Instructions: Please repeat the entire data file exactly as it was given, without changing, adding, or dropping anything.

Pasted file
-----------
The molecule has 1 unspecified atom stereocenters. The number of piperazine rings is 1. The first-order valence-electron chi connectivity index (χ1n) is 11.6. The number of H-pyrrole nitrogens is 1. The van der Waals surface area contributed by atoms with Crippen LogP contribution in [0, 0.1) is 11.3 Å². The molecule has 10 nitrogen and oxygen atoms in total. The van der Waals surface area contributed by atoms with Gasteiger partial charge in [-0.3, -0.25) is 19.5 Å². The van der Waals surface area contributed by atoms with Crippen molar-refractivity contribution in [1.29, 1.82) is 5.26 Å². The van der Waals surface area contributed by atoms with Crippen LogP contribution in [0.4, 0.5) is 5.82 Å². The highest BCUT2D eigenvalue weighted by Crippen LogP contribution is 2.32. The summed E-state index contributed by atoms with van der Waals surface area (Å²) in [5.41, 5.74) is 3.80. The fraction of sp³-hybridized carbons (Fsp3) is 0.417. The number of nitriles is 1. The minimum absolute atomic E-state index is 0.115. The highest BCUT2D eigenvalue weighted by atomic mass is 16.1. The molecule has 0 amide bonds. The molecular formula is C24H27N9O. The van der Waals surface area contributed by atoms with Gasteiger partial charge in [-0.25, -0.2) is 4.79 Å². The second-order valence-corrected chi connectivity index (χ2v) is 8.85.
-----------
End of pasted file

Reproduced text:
The molecule has 1 unspecified atom stereocenters. The number of piperazine rings is 1. The first-order valence-electron chi connectivity index (χ1n) is 11.6. The number of H-pyrrole nitrogens is 1. The van der Waals surface area contributed by atoms with Crippen LogP contribution in [0, 0.1) is 11.3 Å². The molecule has 10 nitrogen and oxygen atoms in total. The van der Waals surface area contributed by atoms with Gasteiger partial charge in [-0.3, -0.25) is 19.5 Å². The van der Waals surface area contributed by atoms with Crippen molar-refractivity contribution in [1.29, 1.82) is 5.26 Å². The van der Waals surface area contributed by atoms with Crippen LogP contribution in [0.4, 0.5) is 5.82 Å². The highest BCUT2D eigenvalue weighted by Crippen LogP contribution is 2.32. The summed E-state index contributed by atoms with van der Waals surface area (Å²) in [5.41, 5.74) is 3.80. The fraction of sp³-hybridized carbons (Fsp3) is 0.417. The number of nitriles is 1. The minimum absolute atomic E-state index is 0.115. The highest BCUT2D eigenvalue weighted by atomic mass is 16.1. The molecule has 0 amide bonds. The molecular formula is C24H27N9O. The van der Waals surface area contributed by atoms with Gasteiger partial charge in [-0.25, -0.2) is 4.79 Å². The second-order valence-corrected chi connectivity index (χ2v) is 8.85.